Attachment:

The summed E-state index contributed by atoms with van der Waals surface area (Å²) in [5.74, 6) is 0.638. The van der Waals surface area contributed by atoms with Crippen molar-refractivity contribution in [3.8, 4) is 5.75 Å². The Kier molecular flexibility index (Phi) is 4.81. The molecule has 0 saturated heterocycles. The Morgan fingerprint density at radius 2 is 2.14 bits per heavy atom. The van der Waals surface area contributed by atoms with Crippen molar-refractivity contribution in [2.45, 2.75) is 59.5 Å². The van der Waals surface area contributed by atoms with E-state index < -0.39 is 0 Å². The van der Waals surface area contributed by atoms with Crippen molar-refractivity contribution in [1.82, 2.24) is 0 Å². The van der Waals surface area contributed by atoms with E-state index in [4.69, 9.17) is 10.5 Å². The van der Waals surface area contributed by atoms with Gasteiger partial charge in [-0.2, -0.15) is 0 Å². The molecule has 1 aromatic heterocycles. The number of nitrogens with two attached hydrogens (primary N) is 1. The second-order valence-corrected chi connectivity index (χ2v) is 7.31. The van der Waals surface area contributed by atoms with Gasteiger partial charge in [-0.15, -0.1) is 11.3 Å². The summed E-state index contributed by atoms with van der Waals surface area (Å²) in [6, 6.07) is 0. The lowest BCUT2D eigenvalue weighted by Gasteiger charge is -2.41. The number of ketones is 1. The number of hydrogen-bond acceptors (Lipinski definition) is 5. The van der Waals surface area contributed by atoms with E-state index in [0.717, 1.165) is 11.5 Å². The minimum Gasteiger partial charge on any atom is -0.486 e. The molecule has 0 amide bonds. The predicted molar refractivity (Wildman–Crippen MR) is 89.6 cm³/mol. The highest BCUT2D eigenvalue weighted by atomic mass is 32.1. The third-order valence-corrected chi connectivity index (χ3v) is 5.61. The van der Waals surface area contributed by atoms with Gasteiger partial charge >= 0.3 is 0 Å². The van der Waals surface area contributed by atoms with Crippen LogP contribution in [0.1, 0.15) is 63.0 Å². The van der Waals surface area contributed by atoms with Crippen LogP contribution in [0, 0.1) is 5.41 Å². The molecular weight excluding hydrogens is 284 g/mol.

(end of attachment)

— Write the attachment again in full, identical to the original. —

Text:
The summed E-state index contributed by atoms with van der Waals surface area (Å²) in [5.74, 6) is 0.638. The van der Waals surface area contributed by atoms with Crippen molar-refractivity contribution in [3.8, 4) is 5.75 Å². The Kier molecular flexibility index (Phi) is 4.81. The molecule has 0 saturated heterocycles. The Morgan fingerprint density at radius 2 is 2.14 bits per heavy atom. The van der Waals surface area contributed by atoms with Crippen molar-refractivity contribution in [2.45, 2.75) is 59.5 Å². The van der Waals surface area contributed by atoms with E-state index < -0.39 is 0 Å². The van der Waals surface area contributed by atoms with Crippen molar-refractivity contribution in [1.82, 2.24) is 0 Å². The van der Waals surface area contributed by atoms with E-state index in [4.69, 9.17) is 10.5 Å². The van der Waals surface area contributed by atoms with Gasteiger partial charge in [-0.2, -0.15) is 0 Å². The molecule has 1 aromatic heterocycles. The number of nitrogens with two attached hydrogens (primary N) is 1. The second-order valence-corrected chi connectivity index (χ2v) is 7.31. The van der Waals surface area contributed by atoms with Gasteiger partial charge in [-0.15, -0.1) is 11.3 Å². The summed E-state index contributed by atoms with van der Waals surface area (Å²) in [6, 6.07) is 0. The lowest BCUT2D eigenvalue weighted by Gasteiger charge is -2.41. The number of ketones is 1. The number of hydrogen-bond acceptors (Lipinski definition) is 5. The van der Waals surface area contributed by atoms with E-state index in [0.717, 1.165) is 11.5 Å². The minimum Gasteiger partial charge on any atom is -0.486 e. The molecule has 0 amide bonds. The predicted molar refractivity (Wildman–Crippen MR) is 89.6 cm³/mol. The highest BCUT2D eigenvalue weighted by atomic mass is 32.1. The third-order valence-corrected chi connectivity index (χ3v) is 5.61. The van der Waals surface area contributed by atoms with Gasteiger partial charge >= 0.3 is 0 Å². The van der Waals surface area contributed by atoms with Crippen LogP contribution in [0.1, 0.15) is 63.0 Å². The van der Waals surface area contributed by atoms with Crippen LogP contribution in [0, 0.1) is 5.41 Å². The molecular weight excluding hydrogens is 284 g/mol.